3TC Resistance-Associated Mutations

Patients who were taking 3TC anti-HBV drug are more likely at increased risk of incomplete HBV viral suppression.17,39,41 One study indicated that HBV resistance mutation for 3TC is acquired after the patients were taking ART regimen, and no resistance HBV mutant was identified in naïve ART patients.16 In addition, high baseline HBV DNA is a significant factor for drug resistance mutation following HBV active ART regimen.39 Mutation to lamivudine is usually observed in chronic HBV co-infected individuals who were positive for HBeAg.15,42

A study report in Cameroon indicated that 25% of patients on 3TC HBV active ART harbored (acquired) resistance to 3TC.17 Moreover, other prospective studies indicated that 53.8% of HBV–HIV co-infected patients who were taking a 3TC combination ART regimen without TDF were associated with HBV drug resistance mutation.15,17 In contrast, one study indicated that a Lamivudine-containing ART regimen in HBV–HIV co-infected individuals on prolonged treatment follow up revealed persistent HBV viral suppression.44 With this report, mutant resistance strain to 3TC was not observed before commencement of HAART.44 Therefore, resistance to 3TC may be acquired due to subsequent uptake of a 3TC-containing ART regimen. Other findings also indicated that a combination ART regimen increased the risk of acquiring HBV drug resistance and liver complication in HBV–HIV co-infected subjects unlike those individuals on anti-HBV drug only.

However, one retrospective study indicated that the majority of HBV–HIV co-infected individuals who were on aTDF-based combination ART regimen failed to achieve HBV viral suppression during the first years of follow up.39 But this might not have anegative impact on patient management since treatmentsfor both HBV and HIV are lifelong and viral suppression may be achieved in defer follow ups. Besides, one literature review indicated that detectable HBV DNA was observed in 10% of HBV–HIV co-infected individuals who were taking aTDF-containing ART regimen.20 Although many national and international findings recommended tenofovir for HBV–HIV co-infection, the above findings emphasized the need to prove other safe and potent anti-HBVdrugs.39,40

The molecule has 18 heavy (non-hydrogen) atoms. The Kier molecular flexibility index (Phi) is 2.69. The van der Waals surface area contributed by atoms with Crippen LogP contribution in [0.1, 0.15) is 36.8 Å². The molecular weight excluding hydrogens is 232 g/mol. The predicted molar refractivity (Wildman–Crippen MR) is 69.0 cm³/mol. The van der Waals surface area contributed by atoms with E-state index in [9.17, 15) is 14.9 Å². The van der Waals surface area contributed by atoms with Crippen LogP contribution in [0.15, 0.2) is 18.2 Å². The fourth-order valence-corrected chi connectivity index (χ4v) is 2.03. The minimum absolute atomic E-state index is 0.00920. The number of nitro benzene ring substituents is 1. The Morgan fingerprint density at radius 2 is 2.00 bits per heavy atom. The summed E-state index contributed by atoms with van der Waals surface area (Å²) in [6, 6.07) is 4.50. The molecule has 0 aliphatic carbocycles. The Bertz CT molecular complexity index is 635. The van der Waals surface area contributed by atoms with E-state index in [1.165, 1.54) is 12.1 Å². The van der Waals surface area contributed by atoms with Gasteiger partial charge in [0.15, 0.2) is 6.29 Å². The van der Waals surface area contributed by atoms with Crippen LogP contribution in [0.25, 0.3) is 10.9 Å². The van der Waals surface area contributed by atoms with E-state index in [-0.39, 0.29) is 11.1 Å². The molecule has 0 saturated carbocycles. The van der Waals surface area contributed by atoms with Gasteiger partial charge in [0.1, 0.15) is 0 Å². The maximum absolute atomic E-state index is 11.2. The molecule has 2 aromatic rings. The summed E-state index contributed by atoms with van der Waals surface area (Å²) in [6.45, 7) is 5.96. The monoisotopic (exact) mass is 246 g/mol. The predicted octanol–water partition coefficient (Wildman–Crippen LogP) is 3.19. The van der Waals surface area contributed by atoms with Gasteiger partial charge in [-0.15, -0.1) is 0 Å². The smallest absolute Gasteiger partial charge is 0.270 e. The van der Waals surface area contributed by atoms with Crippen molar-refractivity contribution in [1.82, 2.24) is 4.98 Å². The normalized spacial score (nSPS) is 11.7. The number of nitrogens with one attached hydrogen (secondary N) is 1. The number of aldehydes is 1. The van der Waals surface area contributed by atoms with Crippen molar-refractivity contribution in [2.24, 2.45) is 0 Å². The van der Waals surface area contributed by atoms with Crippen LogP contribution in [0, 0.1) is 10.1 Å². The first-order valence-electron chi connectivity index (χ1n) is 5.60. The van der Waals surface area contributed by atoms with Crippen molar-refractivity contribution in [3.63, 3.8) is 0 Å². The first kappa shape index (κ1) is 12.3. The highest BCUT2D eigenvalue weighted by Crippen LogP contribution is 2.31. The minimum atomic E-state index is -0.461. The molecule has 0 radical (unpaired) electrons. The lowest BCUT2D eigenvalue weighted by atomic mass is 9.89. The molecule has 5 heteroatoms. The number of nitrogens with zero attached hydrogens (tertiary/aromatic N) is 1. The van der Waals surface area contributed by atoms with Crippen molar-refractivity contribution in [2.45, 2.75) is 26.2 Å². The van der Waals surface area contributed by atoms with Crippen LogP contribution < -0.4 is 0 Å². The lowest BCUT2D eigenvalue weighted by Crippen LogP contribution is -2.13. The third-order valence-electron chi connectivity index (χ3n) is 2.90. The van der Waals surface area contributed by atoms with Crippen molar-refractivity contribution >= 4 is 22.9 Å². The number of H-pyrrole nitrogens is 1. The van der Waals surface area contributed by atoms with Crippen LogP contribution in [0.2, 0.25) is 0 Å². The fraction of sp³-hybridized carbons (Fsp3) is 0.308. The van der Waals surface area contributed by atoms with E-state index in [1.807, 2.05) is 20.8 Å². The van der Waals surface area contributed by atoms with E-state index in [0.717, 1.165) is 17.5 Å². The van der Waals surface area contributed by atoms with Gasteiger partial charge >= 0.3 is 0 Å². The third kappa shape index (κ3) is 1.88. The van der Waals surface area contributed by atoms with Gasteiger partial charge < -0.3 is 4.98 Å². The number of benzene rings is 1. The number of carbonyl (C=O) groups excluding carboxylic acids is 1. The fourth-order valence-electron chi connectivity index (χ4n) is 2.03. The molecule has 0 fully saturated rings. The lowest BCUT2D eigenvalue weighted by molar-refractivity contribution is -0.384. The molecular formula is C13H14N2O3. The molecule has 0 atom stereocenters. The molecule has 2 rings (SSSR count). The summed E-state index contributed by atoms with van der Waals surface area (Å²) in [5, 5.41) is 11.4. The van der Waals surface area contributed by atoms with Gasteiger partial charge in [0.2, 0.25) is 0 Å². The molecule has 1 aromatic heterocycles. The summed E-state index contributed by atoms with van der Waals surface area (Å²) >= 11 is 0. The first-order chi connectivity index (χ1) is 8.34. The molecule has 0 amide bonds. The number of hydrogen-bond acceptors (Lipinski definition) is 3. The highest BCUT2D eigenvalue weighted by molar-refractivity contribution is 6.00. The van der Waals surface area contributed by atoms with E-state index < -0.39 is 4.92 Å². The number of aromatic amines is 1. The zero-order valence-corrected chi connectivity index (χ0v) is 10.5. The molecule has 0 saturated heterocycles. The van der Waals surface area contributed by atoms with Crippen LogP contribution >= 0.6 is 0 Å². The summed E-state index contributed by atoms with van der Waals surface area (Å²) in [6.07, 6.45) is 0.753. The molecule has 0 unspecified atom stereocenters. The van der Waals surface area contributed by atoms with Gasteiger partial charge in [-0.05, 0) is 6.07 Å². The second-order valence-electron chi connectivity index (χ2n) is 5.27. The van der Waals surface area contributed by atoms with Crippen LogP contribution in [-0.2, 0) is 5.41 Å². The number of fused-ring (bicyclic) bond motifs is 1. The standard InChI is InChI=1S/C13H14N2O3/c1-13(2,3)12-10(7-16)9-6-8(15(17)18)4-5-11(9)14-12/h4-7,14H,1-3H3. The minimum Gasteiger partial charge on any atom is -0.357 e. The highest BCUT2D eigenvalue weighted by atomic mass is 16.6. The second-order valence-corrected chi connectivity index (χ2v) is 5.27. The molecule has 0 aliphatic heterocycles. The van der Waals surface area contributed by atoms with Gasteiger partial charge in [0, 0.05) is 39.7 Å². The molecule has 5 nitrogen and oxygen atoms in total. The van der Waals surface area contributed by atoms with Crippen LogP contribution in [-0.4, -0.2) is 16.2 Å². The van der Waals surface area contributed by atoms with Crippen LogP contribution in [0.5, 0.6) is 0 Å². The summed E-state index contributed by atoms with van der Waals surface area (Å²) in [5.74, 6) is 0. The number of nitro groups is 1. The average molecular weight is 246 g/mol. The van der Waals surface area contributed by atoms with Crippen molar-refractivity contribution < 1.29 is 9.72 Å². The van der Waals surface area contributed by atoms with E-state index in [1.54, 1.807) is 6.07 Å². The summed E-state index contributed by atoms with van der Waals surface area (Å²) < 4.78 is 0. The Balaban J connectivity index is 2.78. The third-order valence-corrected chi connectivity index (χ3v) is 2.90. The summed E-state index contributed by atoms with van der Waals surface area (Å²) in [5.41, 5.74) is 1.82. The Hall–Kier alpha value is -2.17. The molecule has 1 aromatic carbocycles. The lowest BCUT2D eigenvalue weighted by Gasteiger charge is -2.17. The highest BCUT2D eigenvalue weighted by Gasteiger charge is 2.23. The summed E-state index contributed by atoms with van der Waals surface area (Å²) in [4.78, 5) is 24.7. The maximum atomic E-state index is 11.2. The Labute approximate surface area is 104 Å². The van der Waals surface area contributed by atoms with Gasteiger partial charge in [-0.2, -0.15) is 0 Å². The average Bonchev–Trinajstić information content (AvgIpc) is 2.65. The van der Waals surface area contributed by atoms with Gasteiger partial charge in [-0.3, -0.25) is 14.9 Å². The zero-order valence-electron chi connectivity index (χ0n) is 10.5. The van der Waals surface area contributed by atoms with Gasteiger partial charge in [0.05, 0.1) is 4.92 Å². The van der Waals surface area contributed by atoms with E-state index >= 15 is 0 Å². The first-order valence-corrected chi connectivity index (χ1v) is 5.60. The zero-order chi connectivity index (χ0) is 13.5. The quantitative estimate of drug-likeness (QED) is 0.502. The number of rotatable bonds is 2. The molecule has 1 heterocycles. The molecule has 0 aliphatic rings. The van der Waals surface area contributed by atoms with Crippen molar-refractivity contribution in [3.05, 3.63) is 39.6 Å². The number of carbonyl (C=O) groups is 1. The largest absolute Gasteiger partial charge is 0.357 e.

Conclusions

The burden of HBV–HIV co-infection is found higher in different studies in HBV endemic settings. HBV–HIV co-infection remains a significant factor for liver-related complications and non-AIDS related death. HBV–HIV co-infection accelerated the disease progression to AIDS defining illness in HBV co-infected subjects. Likewise, HBV specific immune response is impaired with declined CD4+ T cell response in HBV–HIV co-infected individuals. On the other hand, HIV-infected individuals with immunocompromised are at increased risk of reverse seroconversion or reactivation for HBV infection. Moreover, in most resource-scarce settings the screening strategy for HBV is based on the presence or absence of circulating HBsAg, but this may lose the active cases of HBV infection which leads liver-related chronic infection and drug toxicity. Therefore, all HIV-positive individuals shall be screened for HBV DNA level for proper selection of combination ART regimen. HBV co-infection still accelerated the liver disease progression in HIV-infected individuals who are on HBV active ART regimen. This is an implication to explore more potent and effective drugs onward for HBV and HIV co-infected individuals.

Ethics Approval and Informed Consent

The data used for this review paper are published articles which are open public in the web. Therefore, ethical approval and informed consent are non-applicable.

Consent for Publication

Not applicable.

Author Contributions

The author made a significant contribution to the work reported, whether that is in the conception, study design, execution, acquisition of data, analysis and interpretation, or in all these areas; took part in drafting, revising or critically reviewing the article; gave final approval of the version to be published; have agreed on the journal to which the article has been submitted; and agree to be accountable for all aspects of the work.

Funding

There is no funding to report for this study.

Disclosure

The author declared no competing interests.